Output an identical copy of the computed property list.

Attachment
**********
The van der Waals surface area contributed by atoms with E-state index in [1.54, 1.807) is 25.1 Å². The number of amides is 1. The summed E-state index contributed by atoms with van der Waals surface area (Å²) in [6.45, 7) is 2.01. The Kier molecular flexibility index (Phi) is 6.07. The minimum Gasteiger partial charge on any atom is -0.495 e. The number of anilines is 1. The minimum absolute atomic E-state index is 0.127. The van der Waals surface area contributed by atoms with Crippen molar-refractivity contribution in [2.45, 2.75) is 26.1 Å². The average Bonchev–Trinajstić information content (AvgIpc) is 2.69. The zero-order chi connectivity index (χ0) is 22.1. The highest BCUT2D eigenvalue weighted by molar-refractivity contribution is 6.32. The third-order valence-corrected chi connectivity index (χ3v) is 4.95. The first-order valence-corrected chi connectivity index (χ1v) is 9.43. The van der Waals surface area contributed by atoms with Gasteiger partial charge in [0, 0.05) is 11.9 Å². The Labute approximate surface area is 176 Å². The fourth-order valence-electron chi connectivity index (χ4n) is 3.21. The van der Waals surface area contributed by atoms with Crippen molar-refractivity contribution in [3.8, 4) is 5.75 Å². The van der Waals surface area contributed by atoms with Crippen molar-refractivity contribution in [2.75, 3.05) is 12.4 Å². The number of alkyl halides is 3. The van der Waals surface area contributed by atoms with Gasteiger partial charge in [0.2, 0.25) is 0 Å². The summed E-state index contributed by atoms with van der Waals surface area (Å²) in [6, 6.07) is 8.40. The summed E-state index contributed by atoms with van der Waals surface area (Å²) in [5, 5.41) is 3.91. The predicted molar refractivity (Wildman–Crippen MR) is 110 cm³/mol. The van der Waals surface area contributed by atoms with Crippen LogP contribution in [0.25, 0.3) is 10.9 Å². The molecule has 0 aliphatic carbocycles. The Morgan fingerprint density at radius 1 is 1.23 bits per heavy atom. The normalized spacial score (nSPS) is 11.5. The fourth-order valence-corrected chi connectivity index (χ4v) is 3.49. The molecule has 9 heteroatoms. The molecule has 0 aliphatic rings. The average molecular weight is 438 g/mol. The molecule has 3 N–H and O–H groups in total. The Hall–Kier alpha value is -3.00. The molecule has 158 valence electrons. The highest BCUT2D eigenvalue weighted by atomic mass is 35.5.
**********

The van der Waals surface area contributed by atoms with E-state index in [1.54, 1.807) is 25.1 Å². The number of amides is 1. The summed E-state index contributed by atoms with van der Waals surface area (Å²) in [6.45, 7) is 2.01. The Kier molecular flexibility index (Phi) is 6.07. The minimum Gasteiger partial charge on any atom is -0.495 e. The number of anilines is 1. The minimum absolute atomic E-state index is 0.127. The van der Waals surface area contributed by atoms with Crippen molar-refractivity contribution in [2.45, 2.75) is 26.1 Å². The average Bonchev–Trinajstić information content (AvgIpc) is 2.69. The zero-order chi connectivity index (χ0) is 22.1. The highest BCUT2D eigenvalue weighted by molar-refractivity contribution is 6.32. The third-order valence-corrected chi connectivity index (χ3v) is 4.95. The first-order valence-corrected chi connectivity index (χ1v) is 9.43. The van der Waals surface area contributed by atoms with Gasteiger partial charge in [0, 0.05) is 11.9 Å². The Labute approximate surface area is 176 Å². The fourth-order valence-electron chi connectivity index (χ4n) is 3.21. The van der Waals surface area contributed by atoms with Crippen molar-refractivity contribution in [3.8, 4) is 5.75 Å². The van der Waals surface area contributed by atoms with Crippen molar-refractivity contribution in [2.75, 3.05) is 12.4 Å². The number of alkyl halides is 3. The van der Waals surface area contributed by atoms with Gasteiger partial charge in [0.2, 0.25) is 0 Å². The summed E-state index contributed by atoms with van der Waals surface area (Å²) in [6, 6.07) is 8.40. The summed E-state index contributed by atoms with van der Waals surface area (Å²) in [5, 5.41) is 3.91. The predicted molar refractivity (Wildman–Crippen MR) is 110 cm³/mol. The van der Waals surface area contributed by atoms with Crippen LogP contribution in [0.25, 0.3) is 10.9 Å². The molecule has 0 aliphatic carbocycles. The Morgan fingerprint density at radius 1 is 1.23 bits per heavy atom. The normalized spacial score (nSPS) is 11.5. The fourth-order valence-corrected chi connectivity index (χ4v) is 3.49. The molecule has 9 heteroatoms. The molecule has 0 aliphatic rings. The average molecular weight is 438 g/mol. The molecule has 3 N–H and O–H groups in total. The Hall–Kier alpha value is -3.00. The molecule has 158 valence electrons. The highest BCUT2D eigenvalue weighted by atomic mass is 35.5.